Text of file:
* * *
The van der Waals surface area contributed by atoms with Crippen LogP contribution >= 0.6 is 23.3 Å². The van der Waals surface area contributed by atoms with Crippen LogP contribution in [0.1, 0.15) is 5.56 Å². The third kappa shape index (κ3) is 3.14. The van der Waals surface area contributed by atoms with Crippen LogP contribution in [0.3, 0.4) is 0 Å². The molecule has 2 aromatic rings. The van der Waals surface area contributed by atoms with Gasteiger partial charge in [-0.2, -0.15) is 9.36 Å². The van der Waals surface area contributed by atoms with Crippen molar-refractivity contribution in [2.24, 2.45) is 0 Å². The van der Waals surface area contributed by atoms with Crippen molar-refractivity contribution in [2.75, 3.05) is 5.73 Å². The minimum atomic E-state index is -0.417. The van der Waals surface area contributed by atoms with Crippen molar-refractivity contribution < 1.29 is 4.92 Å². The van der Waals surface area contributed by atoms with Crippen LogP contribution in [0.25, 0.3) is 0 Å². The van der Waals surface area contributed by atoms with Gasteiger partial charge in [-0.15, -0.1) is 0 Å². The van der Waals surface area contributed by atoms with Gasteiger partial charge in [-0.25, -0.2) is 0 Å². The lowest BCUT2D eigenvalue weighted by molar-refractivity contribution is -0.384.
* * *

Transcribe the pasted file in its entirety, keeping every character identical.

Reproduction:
The van der Waals surface area contributed by atoms with Crippen LogP contribution >= 0.6 is 23.3 Å². The van der Waals surface area contributed by atoms with Crippen LogP contribution in [0.1, 0.15) is 5.56 Å². The third kappa shape index (κ3) is 3.14. The van der Waals surface area contributed by atoms with Crippen LogP contribution in [0.3, 0.4) is 0 Å². The molecule has 2 aromatic rings. The van der Waals surface area contributed by atoms with Gasteiger partial charge in [-0.2, -0.15) is 9.36 Å². The van der Waals surface area contributed by atoms with Crippen molar-refractivity contribution in [2.24, 2.45) is 0 Å². The van der Waals surface area contributed by atoms with Crippen molar-refractivity contribution in [2.75, 3.05) is 5.73 Å². The minimum atomic E-state index is -0.417. The van der Waals surface area contributed by atoms with Crippen molar-refractivity contribution < 1.29 is 4.92 Å². The van der Waals surface area contributed by atoms with Crippen LogP contribution in [0.25, 0.3) is 0 Å². The van der Waals surface area contributed by atoms with Gasteiger partial charge in [-0.15, -0.1) is 0 Å². The van der Waals surface area contributed by atoms with Gasteiger partial charge in [-0.25, -0.2) is 0 Å². The lowest BCUT2D eigenvalue weighted by molar-refractivity contribution is -0.384.